Big Game Fishing 101: The Right Tools

In 1898, California fisherman, writer, naturalist, and conservationist C.F. Holder took out his trusty, little fishing boat off the coast of Santa Catalina Island. In a few hours of what must have surely been the fight of a century, he caught a whopping 83kg bluefin tuna using only his wits and a wooden fishing rod.

His little adventure is often credited as being the originator of big fish gaming. The advent of the motorboat has solidified it from a niche activity into a multimillion dollar industry spanning more than a century and finding a home with fishing enthusiasts all over the world.

But you don’t even need your own motorboat. In the Gold Coast and all over Western Australia, fishing charters help ferry anglers of all skill levels to and from the pier all the way to fertile game grounds where they can have themselves a C.F. Holder experience. Only this time with modern technology by their side!

Big game fishing has become an essential travel wishlist item for many an adventurous traveler (the cool types that are more about the experience of traveling in a different country and simply content with cheap thrills, like renting out Disneyland for the day or some other nonsense). But before you bust out your copy of “The Old Man and the Sea,” here are some basic fishing tips for anglers looking to tackle the great blue waters.

Basic Equipment

As with regular fishing, big game fishing requires a rod, a reel, a line, and a terminal tackle, albeit ones that are designed for open waters. More often than not, this equipment is all you really need if you rent a fishing charter. But if you’re braving the waters on your own, you’ll most likely need a chum bucket and a scoop. You should also look into a stand-up belt, so you have a place to notch your pole when you’re battling a particularly tough marlin.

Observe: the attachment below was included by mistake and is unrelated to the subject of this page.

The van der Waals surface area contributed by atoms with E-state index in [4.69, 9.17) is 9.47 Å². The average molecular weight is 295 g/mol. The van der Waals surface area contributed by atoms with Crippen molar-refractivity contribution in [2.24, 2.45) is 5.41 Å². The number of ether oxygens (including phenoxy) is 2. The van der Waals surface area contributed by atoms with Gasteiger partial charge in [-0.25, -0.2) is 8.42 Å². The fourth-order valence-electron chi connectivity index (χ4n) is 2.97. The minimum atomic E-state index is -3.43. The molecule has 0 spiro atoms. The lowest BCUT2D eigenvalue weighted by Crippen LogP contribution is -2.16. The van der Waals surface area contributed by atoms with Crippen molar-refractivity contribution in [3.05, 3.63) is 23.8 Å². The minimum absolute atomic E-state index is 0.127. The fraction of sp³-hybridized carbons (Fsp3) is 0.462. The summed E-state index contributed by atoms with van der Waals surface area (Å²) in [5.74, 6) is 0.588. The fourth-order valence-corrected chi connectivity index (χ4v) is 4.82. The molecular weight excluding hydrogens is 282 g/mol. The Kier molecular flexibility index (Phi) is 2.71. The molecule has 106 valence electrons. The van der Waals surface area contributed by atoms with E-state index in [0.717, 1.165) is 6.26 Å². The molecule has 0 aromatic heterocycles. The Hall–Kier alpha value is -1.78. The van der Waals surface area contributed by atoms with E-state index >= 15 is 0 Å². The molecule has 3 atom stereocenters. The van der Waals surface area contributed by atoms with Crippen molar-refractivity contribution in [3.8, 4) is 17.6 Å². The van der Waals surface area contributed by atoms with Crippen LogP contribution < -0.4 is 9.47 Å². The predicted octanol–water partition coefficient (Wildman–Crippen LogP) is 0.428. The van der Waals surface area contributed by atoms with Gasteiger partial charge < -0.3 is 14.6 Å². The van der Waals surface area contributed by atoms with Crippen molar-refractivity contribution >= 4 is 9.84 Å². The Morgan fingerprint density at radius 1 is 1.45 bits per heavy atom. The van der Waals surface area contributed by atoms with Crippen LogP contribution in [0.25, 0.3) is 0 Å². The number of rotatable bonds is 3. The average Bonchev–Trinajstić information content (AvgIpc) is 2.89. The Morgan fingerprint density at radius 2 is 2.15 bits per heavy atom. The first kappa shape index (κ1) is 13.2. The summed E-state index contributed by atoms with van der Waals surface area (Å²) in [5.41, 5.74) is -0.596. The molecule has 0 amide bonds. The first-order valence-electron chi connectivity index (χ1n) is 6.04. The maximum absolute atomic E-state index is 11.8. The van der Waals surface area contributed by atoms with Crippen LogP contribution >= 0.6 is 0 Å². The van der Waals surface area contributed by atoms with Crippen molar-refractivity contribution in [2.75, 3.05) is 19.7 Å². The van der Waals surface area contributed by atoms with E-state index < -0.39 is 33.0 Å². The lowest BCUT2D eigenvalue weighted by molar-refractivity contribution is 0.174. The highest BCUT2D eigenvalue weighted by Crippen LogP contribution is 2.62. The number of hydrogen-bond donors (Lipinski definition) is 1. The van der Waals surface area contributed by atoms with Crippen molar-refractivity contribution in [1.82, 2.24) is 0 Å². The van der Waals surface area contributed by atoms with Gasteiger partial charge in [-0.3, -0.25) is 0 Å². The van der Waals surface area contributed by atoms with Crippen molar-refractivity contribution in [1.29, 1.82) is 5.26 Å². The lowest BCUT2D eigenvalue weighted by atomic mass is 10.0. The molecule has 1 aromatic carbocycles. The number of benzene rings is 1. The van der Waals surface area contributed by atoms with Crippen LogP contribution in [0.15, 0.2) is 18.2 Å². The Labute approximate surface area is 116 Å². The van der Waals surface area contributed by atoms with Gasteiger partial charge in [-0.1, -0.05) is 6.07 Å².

Reel Talk

big game fishing 101

When it comes to reels, you’ll get what you pay for. Cheap, dollar-store reels will often forgo sturdier bearings and use inexpensive brass or plastic shims. Yes, it’s much, much cheaper. But it will wear out and become sloppy in just a few short fishing trips. More expensive reels, on the other hand, will often use up to five sets of ball bearings in its casing, ensuring that you get to use it for years on end.

When choosing a quality reel, it’s best to look for three things. A sizable spool that can hold about 3,000 feet of line, a set lever drag, and a powerful gearing system that helps you pull the slack if a fish tries to dive into the depths.

Don’t Spare the Rod

In general, modern fishing rods are created using graphite, fiberglass, or a composite of the two, with each one providing a specific benefit for the user.

Graphite rods are the lightest and most sensitive of the three. But it’s also the most fragile. Fiberglass, on the other hand, is much sturdier, solid, and tough. But it’s not the most sensitive. And a composite straddles the line between the two and offers the best of both worlds.

Usually, big game rods are equipped with stainless steel roller guides to help you troll and to support you during stand-up fishing. These rods often employ elongated foam grips that help you hold on for dear life when fighting champs in the deep blue sea.


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